Peer and self-evaluation are crucial in the professional development of physicians. However, these skills must be learned, and there are barriers to their acceptance and successful utilization. To overcome these obstacles, it has been suggested that these concepts should be addressed longitudinally throughout medical education. Therefore, first-year medical students were introduced to peer and self-assessment as part of a videotape review during an interviewing course by having students complete written peer and self-assessments of the interviews. Students' self-assessments were compared with the assessments of peers and faculty. Written evaluations showed peers were more lenient than faculty and students were most critical of their own performances. Students could provide balanced assessments of their peers but were predominately negative regarding their own performances. It appears first-year students are capable of evaluating their peers but have difficulty accurately assessing their own performance. Further interventions are needed to foster self-assessment skills in first-year students.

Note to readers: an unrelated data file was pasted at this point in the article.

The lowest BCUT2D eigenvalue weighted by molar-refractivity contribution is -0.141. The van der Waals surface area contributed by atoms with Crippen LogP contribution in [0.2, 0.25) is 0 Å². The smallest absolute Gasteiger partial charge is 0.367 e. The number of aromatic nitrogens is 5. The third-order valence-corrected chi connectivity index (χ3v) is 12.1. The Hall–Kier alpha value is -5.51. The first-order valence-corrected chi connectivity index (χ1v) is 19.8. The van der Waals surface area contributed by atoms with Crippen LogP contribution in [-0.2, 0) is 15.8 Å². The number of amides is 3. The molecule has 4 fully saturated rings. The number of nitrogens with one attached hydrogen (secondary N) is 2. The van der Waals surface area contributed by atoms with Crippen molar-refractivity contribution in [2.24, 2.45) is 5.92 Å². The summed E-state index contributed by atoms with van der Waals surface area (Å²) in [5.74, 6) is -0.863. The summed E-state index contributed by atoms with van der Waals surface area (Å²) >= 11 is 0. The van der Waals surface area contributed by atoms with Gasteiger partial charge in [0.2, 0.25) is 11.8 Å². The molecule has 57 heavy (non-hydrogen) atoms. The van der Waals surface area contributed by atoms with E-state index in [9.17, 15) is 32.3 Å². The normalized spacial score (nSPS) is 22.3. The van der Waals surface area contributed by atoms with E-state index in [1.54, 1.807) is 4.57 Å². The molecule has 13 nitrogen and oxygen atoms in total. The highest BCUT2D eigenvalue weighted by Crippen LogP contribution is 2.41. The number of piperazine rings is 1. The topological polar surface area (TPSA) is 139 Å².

|Number of pages
|Evaluation and the Health Professions
|Published - 2001
ASJC Scopus subject areas
- Health Policy